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Japanese films that depict the Japanese atomic bomb experience - Essay Example

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Name: Course: Tutor: Date: Japanese films that depict the Japanese atomic bomb experience Introduction The immediate years following the end of the WWII (Second World War), American as well as Japanese comic book/manga artists reproduced and helped form their worlds of popular culture…
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Japanese films that depict the Japanese atomic bomb experience
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Japanese films that depict the Japanese atomic bomb experience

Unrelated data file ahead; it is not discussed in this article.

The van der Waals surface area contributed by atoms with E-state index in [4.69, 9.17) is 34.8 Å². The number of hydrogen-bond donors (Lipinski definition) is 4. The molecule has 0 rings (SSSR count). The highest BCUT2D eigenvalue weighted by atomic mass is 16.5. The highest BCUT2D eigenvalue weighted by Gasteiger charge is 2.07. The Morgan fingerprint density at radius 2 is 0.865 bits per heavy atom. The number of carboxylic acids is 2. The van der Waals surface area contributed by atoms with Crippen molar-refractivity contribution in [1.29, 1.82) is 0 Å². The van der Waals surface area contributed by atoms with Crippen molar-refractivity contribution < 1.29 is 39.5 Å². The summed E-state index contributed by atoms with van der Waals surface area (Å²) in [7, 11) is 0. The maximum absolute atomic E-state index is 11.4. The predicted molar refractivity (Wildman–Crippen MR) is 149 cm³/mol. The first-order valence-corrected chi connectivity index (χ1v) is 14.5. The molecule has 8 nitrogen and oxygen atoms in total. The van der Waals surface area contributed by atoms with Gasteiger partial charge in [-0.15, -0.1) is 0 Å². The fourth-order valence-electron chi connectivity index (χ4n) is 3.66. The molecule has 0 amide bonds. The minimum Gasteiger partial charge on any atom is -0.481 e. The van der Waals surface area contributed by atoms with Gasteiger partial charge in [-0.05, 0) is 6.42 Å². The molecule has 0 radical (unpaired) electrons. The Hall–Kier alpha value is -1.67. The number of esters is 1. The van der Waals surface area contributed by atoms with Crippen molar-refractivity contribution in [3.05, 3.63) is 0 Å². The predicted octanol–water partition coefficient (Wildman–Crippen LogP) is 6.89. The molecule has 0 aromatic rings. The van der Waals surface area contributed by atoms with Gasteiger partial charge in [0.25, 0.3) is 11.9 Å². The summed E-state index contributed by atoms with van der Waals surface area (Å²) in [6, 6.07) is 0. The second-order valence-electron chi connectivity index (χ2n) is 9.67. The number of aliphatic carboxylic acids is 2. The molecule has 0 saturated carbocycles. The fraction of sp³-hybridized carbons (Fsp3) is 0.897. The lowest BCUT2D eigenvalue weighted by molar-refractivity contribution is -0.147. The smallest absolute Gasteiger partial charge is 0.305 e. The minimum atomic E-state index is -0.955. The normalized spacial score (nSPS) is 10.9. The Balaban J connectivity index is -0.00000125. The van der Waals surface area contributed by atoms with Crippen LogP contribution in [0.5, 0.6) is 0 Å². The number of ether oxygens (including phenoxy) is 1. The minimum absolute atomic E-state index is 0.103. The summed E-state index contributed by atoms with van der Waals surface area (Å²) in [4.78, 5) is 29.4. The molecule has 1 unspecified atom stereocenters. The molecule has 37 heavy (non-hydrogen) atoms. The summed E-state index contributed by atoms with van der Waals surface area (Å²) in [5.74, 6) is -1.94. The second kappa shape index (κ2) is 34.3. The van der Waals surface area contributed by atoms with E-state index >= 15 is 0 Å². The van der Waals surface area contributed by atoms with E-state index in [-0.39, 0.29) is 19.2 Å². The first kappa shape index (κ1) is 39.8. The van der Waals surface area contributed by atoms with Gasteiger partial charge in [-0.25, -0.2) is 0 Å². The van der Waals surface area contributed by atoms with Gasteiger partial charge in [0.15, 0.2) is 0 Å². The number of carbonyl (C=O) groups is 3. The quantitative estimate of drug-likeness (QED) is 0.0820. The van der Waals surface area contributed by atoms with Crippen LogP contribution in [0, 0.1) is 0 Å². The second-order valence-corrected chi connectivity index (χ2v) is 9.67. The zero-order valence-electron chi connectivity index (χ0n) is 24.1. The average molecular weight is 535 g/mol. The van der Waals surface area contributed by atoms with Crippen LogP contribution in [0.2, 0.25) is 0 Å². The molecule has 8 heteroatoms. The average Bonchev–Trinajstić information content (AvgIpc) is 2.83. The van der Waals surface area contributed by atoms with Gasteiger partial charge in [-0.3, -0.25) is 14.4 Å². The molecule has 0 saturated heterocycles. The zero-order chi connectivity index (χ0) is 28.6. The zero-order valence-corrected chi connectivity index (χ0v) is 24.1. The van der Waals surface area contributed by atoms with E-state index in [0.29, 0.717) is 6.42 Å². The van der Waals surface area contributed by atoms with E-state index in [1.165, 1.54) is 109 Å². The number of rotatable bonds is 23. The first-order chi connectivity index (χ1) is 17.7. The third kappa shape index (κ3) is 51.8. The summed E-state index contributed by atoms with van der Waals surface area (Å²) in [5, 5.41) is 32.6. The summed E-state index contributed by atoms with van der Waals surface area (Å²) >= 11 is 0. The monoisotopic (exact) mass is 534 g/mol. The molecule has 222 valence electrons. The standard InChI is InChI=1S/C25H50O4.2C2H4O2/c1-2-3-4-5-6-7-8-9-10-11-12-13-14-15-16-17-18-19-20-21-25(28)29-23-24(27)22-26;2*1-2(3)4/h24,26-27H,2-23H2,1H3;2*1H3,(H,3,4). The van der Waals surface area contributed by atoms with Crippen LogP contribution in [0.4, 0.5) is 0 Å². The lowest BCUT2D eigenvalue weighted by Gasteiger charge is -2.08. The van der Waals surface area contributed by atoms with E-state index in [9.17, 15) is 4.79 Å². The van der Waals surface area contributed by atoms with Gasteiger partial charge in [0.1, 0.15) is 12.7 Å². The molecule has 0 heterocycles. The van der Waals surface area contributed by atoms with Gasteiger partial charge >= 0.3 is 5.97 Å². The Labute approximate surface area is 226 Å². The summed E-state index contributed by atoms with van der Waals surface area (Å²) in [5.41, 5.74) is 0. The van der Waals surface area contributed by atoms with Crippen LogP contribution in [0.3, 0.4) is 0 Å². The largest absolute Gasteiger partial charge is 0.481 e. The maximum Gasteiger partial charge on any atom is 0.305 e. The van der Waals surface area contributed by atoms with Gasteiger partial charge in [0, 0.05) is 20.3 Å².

Download file to see previous pages... In Japan, manga artists developed stories with sharp edges because their heroes tackled not only villains but also calamity, anguish and eventually a call for accountability. Although comic book/manga industries had different roles in their societies, post-war cartoonists on both sides spilled a great deal of ink in trying to grasp the promise and perils created by the onset of atomic age. For the Japanese, when the bomb was dropped, it marked the actual onset of the story and the horrors of Hiroshima form the dominant image of the Japanese collective memory of the war, which meant many Japanese considered themselves victims of unwarranted aggression (Szasz and Issei 729). However, the American occupation of Japan between 1945 and 19950 saw the censorship of all references to atomic themes from Japanese writers. Nevertheless, from mid 1950s onward, voices of Japanese politicians, intellectuals, cartoonists and people affected by the bomb gradually began to emerge (Szasz and Issei 730). The post-war culture reflected a polarized perspective because the Americans considered it a triumph while the Japanese considered it a tragedy. If the atomic power produced American animals determined to bring about justice, the Japanese writers approached the theme from very distinct perspectives. An example of radiation-powered creature rests in Japanese film Godzilla in 1954. Based on the heated atmosphere with regard to the atomic bomb, came the infamous fictional monster Godzilla where the film begins with the Godzilla attacking a fishing boat. After the monster became exposed to radiation from hydrogen bomb test, the creature emerges as a forty-five-foot monster. Godzilla acts as a powerful allegory regarding the dangers of hydrogen, which depicts their collective memory of the attack and its consequences (Szasz and Issei 744-745). In its initial form, Godzilla was an allegory and not a direct atomic statement and because of the relative silence with regard to the moral issues involved, Barefoot Gen holds a unique position in the history of the literature (Szasz and Issei 746). The period between 1945 and 1970 witnessed few American or Japanese creative artists raise the question of responsibility for the decision of using the atomic weapons in Hiroshima and Nagasaki. This shows that although it was few years since the end of the war, the people’s memories of Hiroshima and Nagasaki were fresh in the minds of Japanese citizens. Barefoot Gen is truly extraordinary within manga, Atomic-bomb related films and atomic anime because of the way it deals with the issue. While other works dealing with the issue focus on lives of survivors in post-war period, Barefoot Gen offers a wide focus because it does not shy from the crucial issues regarding restriction on freedom of thought and freedom of speech in pre-war Japan. Barefoot Gen is one of the main Atomic-bomb related works developed in Japan to address the issue of residents were treated during that period; hence, offering collective memory of the war (Szasz and Issei 749). Despite the gravity of the issue and the tragedies that occurred throughout the tale of Barefoot Gen, the tale is infused with life-affirming joviality, which is not a small part because of the way Gen and other children are portrayed (Szasz and Issei 750). It clear that by living their wits, children amid the post-war confusion were far energetic and resilient compared to the adult ...Download file to see next pagesRead More
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